Vitamin-R 2 full review
Chop up your day into focused chunks with Vitamin R 2 - an app that tells you when to work, rest and play.
Vitamin-R 2 is an app designed to help you manage your working day better, by slicing it up into short periods of intense focus, followed by moments of well-earned rest. It gives you note-taking tools to track what you’re doing and alarms to tell you when each time slice is over.
When we opened Vitamin-R 2 for the first time, we were expecting a calendar-style application – a tool that would enable us to plan out our day in portions. But it turns out that Vitamin-R 2 doesn’t work like that. It’s about maintaining a steady focus on work through the day, in significant blocks. It’s not a “To Do” list tool.
Instead Vitamin-R 2 grabs your workflow by the scruff of its grubby neck and takes a degree of control from you. A prompt pops up, asking you what you want to do with the next 'slice' of time. You enter a few words into a box, then use a slider to set the length of the slice to between 15 and 30 minutes.
Next, the app pops up a list of active programs running on your machine. You can shut down access to any of them for the duration, removing the temptation to check in on Twitter or have a few minutes flinging Angry Birds. A timer begins and you work for a set period on a defined task.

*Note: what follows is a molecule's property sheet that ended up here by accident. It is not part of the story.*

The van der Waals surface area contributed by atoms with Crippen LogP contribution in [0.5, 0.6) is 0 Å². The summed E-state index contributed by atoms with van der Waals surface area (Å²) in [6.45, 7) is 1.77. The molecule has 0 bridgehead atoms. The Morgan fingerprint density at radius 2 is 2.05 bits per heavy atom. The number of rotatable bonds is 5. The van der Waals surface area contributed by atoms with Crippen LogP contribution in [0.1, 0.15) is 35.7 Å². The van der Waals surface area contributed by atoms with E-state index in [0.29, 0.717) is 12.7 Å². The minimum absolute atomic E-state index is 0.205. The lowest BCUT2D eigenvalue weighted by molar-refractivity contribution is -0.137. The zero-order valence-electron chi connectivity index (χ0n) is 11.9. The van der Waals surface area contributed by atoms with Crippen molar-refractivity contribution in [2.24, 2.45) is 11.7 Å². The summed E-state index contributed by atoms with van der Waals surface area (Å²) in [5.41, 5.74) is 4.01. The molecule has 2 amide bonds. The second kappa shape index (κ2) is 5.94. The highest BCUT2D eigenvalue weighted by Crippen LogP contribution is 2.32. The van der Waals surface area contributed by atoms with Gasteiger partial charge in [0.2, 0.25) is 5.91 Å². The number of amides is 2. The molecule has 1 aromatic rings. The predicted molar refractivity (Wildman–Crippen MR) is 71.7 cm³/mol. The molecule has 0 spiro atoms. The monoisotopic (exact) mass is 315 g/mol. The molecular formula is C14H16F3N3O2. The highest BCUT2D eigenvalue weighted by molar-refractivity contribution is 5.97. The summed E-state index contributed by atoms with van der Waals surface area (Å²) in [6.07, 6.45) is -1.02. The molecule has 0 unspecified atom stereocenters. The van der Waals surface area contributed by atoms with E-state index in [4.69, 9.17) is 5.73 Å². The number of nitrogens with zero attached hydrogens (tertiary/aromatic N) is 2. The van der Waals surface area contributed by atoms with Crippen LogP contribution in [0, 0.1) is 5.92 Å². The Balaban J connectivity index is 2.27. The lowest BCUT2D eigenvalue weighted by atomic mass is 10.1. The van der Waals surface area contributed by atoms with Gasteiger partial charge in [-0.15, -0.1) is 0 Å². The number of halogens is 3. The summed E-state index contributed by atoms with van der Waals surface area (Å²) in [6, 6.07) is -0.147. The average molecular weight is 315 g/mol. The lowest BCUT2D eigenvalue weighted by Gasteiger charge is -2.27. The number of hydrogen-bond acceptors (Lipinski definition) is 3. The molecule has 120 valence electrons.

At the end of the slice you’re rewarded with a rest, before you designate the next slice of time. Your breather can be open-ended or last a set time too. Vitamin-R repeats this for four cycles before urging you to take a bigger break.
Vitamin-R 2 is inspired by a productivity method called the Pomodoro Technique, which suggests dividing your working day into 25 minute slots. It encourages you to mix up the kinds of work you do during the day too, so that your brain gets a periodic 'reboot'. It seems like a good idea – and Vitamin-R 2 gives you the timing tools and distraction extraction features to see it through.
It also enables you to take notes during each slice. These are divided into Now and Later categories so you can keep track of where you are in your work cycle. And though there’s a lack of 'To Do' list style task planning built-in, it integrates with several well-known task apps, including Things and OmniFocus. You can drag-and-drop tasks into Vitamin-R 2 direct from these project managers.
Over time, the app builds up a data map of your working practices, enabling you to adapt and optimise your working habits for maximum productivity. And you export that data – including tags you’ve applied to slices – as a CSV file.
Does it work? Like many tools designed to cut down distraction, Vitamin-R 2 only works if you give yourself over to it. In many ways, it’s not much more than a glorified egg timer, keeping you on track as you trudge through task. The data-gathering features are powerful, but easy to overlook.